More than just a spin around the block

We explore how manufacturers and dealers are having to evolve the test drive in order to boost sales


Lasting around twenty minutes and conducted on a prescribed route, the traditional test drive enables the prospective customer to find out if this is the car for them but also an opportunity for the sales person to try and close a deal. Given that a new car is generally the second most expensive consumer purchase, after a home, a short time behind the wheel to become familiar with today’s hi-tech vehicles often puts both customer and sales person under pressure.

Karl Davis, managing director of automotive consultancy Coachworks Consulting, said that dealers need to change their attitudes towards test drives, which are often viewed as tying up too much of their sales executives’ time. This is in light of new research by What Car? that found that the average buyer is planning to test at least two new cars before making their next purchase. Analysis of 8,500 survey responses found that almost a fifth were expecting to drive more than five before deciding. 45% of readers also revealed that they intended to test more cars than they did last time they purchased.

“The test drive is an increasingly important part of the sales process and with buyers expected to test more cars than before, so it has to be experiential for them,” said Davis.

Sales staff should take time to find out about the customer’s typical usage and factor that into a test route. When you’re expecting a customer to commit a significant amount of money, it’s not good enough to offer a 20-minute spin around the block.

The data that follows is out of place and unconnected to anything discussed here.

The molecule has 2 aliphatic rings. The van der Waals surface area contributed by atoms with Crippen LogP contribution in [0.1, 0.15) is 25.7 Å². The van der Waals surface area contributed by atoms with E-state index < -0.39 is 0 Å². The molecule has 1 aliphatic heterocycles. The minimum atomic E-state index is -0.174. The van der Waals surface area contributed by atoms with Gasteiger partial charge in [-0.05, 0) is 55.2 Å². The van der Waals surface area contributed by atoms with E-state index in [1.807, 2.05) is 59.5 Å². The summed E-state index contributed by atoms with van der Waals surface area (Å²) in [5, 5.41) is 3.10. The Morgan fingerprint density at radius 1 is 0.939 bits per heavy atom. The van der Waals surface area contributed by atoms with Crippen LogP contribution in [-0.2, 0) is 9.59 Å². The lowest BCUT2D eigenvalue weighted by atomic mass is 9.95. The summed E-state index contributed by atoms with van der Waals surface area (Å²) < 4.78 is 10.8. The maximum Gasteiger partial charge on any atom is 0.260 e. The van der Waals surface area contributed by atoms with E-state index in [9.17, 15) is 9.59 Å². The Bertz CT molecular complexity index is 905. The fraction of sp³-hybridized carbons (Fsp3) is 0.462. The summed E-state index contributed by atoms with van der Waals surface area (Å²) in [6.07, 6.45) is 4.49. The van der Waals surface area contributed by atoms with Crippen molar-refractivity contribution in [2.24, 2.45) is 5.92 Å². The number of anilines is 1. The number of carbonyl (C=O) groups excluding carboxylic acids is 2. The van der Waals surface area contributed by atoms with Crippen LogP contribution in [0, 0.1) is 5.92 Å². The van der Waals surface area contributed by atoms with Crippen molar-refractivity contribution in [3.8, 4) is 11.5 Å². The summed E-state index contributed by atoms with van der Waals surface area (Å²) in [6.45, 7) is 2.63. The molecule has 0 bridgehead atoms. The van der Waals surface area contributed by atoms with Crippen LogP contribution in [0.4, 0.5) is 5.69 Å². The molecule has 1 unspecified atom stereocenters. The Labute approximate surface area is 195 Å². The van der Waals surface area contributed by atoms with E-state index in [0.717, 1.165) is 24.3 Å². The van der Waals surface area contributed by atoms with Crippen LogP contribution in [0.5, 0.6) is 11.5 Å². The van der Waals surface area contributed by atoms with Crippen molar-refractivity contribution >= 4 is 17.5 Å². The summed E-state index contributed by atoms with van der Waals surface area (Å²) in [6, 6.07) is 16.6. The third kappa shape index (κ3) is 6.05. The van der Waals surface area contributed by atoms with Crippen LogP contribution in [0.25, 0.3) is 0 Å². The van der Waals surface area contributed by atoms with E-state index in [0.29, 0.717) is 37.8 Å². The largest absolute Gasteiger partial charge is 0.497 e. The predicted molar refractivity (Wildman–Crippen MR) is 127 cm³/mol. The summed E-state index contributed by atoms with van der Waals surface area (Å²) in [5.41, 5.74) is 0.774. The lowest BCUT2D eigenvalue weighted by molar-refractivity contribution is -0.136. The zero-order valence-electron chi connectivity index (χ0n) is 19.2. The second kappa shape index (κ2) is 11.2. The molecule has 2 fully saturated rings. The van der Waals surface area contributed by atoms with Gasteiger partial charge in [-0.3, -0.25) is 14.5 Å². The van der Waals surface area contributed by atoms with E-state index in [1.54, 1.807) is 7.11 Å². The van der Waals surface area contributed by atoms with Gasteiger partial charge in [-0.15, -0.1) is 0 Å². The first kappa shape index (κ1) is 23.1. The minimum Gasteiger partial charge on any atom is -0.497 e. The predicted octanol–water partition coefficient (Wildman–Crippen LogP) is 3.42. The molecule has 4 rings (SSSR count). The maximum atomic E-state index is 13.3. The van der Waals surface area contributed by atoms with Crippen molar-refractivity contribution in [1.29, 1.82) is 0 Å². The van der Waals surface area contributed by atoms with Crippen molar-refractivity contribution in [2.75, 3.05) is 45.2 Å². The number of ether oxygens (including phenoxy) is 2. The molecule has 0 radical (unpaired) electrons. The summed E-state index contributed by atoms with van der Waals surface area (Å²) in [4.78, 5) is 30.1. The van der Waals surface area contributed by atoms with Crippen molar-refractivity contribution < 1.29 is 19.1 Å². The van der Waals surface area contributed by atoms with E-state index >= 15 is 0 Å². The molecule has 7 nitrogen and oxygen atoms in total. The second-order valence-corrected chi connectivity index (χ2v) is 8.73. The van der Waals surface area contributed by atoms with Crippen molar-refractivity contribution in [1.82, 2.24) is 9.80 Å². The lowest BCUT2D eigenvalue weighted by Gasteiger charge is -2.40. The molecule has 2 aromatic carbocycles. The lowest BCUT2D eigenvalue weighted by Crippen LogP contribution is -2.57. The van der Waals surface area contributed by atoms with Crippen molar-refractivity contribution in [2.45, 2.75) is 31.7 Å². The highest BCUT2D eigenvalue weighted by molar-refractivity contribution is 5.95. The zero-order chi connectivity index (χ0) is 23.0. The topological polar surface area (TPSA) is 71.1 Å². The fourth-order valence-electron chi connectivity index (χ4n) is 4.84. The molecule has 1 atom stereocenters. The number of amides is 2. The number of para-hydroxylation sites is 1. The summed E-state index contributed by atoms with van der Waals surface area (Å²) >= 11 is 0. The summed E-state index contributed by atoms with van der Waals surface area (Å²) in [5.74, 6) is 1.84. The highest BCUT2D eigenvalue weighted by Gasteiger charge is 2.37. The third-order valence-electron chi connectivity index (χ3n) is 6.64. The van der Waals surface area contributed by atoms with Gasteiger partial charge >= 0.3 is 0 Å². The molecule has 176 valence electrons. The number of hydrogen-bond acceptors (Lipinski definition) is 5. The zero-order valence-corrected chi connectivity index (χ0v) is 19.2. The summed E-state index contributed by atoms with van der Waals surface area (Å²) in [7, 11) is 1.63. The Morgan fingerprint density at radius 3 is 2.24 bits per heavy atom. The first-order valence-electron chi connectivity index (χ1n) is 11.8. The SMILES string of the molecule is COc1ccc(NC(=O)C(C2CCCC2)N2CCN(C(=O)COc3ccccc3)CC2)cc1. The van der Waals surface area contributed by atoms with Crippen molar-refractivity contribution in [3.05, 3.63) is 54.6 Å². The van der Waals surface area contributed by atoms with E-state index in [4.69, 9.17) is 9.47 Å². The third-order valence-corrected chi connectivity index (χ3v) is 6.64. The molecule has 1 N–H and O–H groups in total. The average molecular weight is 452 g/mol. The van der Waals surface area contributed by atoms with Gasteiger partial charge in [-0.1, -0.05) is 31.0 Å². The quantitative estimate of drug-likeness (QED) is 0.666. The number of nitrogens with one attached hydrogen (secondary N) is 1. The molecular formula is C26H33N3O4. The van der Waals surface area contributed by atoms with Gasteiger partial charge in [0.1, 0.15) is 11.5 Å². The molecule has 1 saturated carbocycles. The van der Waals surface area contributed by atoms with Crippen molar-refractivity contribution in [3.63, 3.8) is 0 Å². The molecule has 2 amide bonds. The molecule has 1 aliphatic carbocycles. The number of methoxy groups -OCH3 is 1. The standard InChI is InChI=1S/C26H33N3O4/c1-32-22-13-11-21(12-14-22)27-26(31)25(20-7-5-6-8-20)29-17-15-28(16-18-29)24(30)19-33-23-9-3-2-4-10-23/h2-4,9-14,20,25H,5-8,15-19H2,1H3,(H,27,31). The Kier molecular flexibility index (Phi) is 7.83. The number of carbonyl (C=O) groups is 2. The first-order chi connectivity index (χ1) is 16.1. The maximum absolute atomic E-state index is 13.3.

“Dealers should also be offering customers a good mix of roads on a route, to include town and country driving. If the customer does a lot of motorway driving then this, or a dual carriageway, should be included as well.”

Davis said the best dealers are achieving higher conversion rates from test drives because they plan routes in accordance with customer needs and are prepared to invest the time.

Recognising the importance of the test drive in the buying decision, a number of manufacturers have taken a new approach by offering extended test drives. Brands such as BMW, Citroën and Lexus, for example, are now providing a 24-hour test drive facility, so that a potential customer can really discover more about a specific model and answer questions such as: Does the family like it? Is the boot big enough? How economical is it in real-world driving situations?

Ford, Mercedes and Mini have even gone further by offering 48-hour test drives, whilst some retailers are now offering extended test drives from home or office, where a vehicle is delivered for the customer to evaluate at their leisure. The theory is that by removing the sales environment and enabling customers to get more familiar with how the car drives and how practical it is, a longer test drive provides the opportunity for hopeful buyers to make a more informed decision.

Indeed, a survey of 200 used car buyers revealed half would feel more positively about a dealer if they were offered an extended or unaccompanied test drive. Most said they would use the opportunity to show the car to friends and family to gauge their opinion with the vast majority (89%) admitting that a positive response would probably result in a sale.

Embracing technology in order to create more test drive opportunities is also something manufacturers are rolling out. Mazda, for instance, launched a virtual reality test drive experience this summer at five major shopping centres around the UK, in partnership with a local franchised dealer. As part of its ‘MyWay’ test drive concept, Mazda gave customers the chance to experience a fully immersive virtual reality test drive of either its MX-5 or CX-5 model, equipped with VR goggles.

Ultimately, ensuring that every stage of the sales process is tailored to a customer, has shown to have a major positive influence in getting the deal done, not least because the focus is on enabling the customer to make the most informed decision.


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